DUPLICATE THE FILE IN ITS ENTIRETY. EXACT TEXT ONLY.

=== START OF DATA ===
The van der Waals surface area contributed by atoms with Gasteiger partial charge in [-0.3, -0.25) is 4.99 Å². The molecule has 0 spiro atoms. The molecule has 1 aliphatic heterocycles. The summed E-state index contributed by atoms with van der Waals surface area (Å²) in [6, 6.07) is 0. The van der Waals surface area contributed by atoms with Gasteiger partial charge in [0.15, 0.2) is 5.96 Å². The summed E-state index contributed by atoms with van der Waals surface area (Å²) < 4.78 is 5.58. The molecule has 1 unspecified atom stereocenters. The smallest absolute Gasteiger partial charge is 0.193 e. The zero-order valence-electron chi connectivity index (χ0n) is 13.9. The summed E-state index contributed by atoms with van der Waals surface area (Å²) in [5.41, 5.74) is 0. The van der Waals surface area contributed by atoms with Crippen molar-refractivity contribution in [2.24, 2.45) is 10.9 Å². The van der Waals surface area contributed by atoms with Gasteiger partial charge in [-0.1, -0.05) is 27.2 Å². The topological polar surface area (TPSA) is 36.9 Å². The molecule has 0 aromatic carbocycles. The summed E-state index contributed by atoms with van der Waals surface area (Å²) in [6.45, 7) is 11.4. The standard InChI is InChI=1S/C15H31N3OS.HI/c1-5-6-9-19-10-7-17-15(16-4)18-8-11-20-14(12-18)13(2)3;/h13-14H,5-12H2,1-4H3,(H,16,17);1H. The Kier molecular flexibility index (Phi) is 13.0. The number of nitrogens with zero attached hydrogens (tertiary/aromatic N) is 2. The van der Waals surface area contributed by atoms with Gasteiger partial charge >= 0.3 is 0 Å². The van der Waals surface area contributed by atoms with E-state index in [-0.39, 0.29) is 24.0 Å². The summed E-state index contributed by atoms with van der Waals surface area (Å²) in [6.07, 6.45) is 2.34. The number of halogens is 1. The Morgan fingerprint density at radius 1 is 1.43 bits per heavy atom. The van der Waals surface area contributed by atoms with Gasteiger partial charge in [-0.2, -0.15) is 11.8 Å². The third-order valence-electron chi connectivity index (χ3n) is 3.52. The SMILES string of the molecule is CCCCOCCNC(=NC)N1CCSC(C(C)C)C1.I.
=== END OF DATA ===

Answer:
The van der Waals surface area contributed by atoms with Gasteiger partial charge in [-0.3, -0.25) is 4.99 Å². The molecule has 0 spiro atoms. The molecule has 1 aliphatic heterocycles. The summed E-state index contributed by atoms with van der Waals surface area (Å²) in [6, 6.07) is 0. The van der Waals surface area contributed by atoms with Gasteiger partial charge in [0.15, 0.2) is 5.96 Å². The summed E-state index contributed by atoms with van der Waals surface area (Å²) < 4.78 is 5.58. The molecule has 1 unspecified atom stereocenters. The smallest absolute Gasteiger partial charge is 0.193 e. The zero-order valence-electron chi connectivity index (χ0n) is 13.9. The summed E-state index contributed by atoms with van der Waals surface area (Å²) in [5.41, 5.74) is 0. The van der Waals surface area contributed by atoms with Crippen molar-refractivity contribution in [2.24, 2.45) is 10.9 Å². The van der Waals surface area contributed by atoms with Gasteiger partial charge in [-0.1, -0.05) is 27.2 Å². The topological polar surface area (TPSA) is 36.9 Å². The molecule has 0 aromatic carbocycles. The summed E-state index contributed by atoms with van der Waals surface area (Å²) in [6.45, 7) is 11.4. The standard InChI is InChI=1S/C15H31N3OS.HI/c1-5-6-9-19-10-7-17-15(16-4)18-8-11-20-14(12-18)13(2)3;/h13-14H,5-12H2,1-4H3,(H,16,17);1H. The Kier molecular flexibility index (Phi) is 13.0. The number of nitrogens with zero attached hydrogens (tertiary/aromatic N) is 2. The van der Waals surface area contributed by atoms with Gasteiger partial charge >= 0.3 is 0 Å². The van der Waals surface area contributed by atoms with E-state index in [-0.39, 0.29) is 24.0 Å². The summed E-state index contributed by atoms with van der Waals surface area (Å²) in [6.07, 6.45) is 2.34. The number of halogens is 1. The Morgan fingerprint density at radius 1 is 1.43 bits per heavy atom. The van der Waals surface area contributed by atoms with Gasteiger partial charge in [-0.2, -0.15) is 11.8 Å². The third-order valence-electron chi connectivity index (χ3n) is 3.52. The SMILES string of the molecule is CCCCOCCNC(=NC)N1CCSC(C(C)C)C1.I.